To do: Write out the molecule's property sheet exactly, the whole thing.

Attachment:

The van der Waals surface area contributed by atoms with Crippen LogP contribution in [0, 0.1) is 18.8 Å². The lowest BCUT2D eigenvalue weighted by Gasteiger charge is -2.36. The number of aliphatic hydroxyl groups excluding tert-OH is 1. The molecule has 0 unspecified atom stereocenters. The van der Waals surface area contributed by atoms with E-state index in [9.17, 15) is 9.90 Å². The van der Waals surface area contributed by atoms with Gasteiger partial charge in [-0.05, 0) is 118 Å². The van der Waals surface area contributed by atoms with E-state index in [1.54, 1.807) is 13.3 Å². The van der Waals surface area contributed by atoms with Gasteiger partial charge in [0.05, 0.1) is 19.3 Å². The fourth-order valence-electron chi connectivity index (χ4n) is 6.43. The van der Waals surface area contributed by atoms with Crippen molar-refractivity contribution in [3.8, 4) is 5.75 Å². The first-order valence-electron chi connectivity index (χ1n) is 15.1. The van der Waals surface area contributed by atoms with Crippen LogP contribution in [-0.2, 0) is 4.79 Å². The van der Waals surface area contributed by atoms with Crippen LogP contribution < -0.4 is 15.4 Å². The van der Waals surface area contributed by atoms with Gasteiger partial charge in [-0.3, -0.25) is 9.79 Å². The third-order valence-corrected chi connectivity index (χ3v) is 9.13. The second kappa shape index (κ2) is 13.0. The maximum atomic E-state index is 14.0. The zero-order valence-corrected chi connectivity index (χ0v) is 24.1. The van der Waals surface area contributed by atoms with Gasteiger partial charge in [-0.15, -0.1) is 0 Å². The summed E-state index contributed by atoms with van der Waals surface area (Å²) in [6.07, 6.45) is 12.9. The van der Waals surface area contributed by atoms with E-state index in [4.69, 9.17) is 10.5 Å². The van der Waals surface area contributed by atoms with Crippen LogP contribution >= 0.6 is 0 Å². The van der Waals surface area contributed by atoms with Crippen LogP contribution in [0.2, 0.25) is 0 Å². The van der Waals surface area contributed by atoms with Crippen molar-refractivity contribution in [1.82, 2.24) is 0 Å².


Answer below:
The van der Waals surface area contributed by atoms with Crippen LogP contribution in [0, 0.1) is 18.8 Å². The lowest BCUT2D eigenvalue weighted by Gasteiger charge is -2.36. The number of aliphatic hydroxyl groups excluding tert-OH is 1. The molecule has 0 unspecified atom stereocenters. The van der Waals surface area contributed by atoms with E-state index in [9.17, 15) is 9.90 Å². The van der Waals surface area contributed by atoms with Gasteiger partial charge in [-0.05, 0) is 118 Å². The van der Waals surface area contributed by atoms with E-state index in [1.54, 1.807) is 13.3 Å². The van der Waals surface area contributed by atoms with Gasteiger partial charge in [0.05, 0.1) is 19.3 Å². The fourth-order valence-electron chi connectivity index (χ4n) is 6.43. The van der Waals surface area contributed by atoms with Crippen molar-refractivity contribution in [3.8, 4) is 5.75 Å². The first-order valence-electron chi connectivity index (χ1n) is 15.1. The van der Waals surface area contributed by atoms with Crippen LogP contribution in [-0.2, 0) is 4.79 Å². The van der Waals surface area contributed by atoms with Crippen LogP contribution < -0.4 is 15.4 Å². The van der Waals surface area contributed by atoms with Gasteiger partial charge in [-0.3, -0.25) is 9.79 Å². The third-order valence-corrected chi connectivity index (χ3v) is 9.13. The second kappa shape index (κ2) is 13.0. The maximum atomic E-state index is 14.0. The zero-order valence-corrected chi connectivity index (χ0v) is 24.1. The van der Waals surface area contributed by atoms with Gasteiger partial charge in [-0.15, -0.1) is 0 Å². The summed E-state index contributed by atoms with van der Waals surface area (Å²) in [6.07, 6.45) is 12.9. The van der Waals surface area contributed by atoms with E-state index in [4.69, 9.17) is 10.5 Å². The van der Waals surface area contributed by atoms with Crippen LogP contribution >= 0.6 is 0 Å². The van der Waals surface area contributed by atoms with Crippen LogP contribution in [0.2, 0.25) is 0 Å². The van der Waals surface area contributed by atoms with Crippen molar-refractivity contribution in [1.82, 2.24) is 0 Å².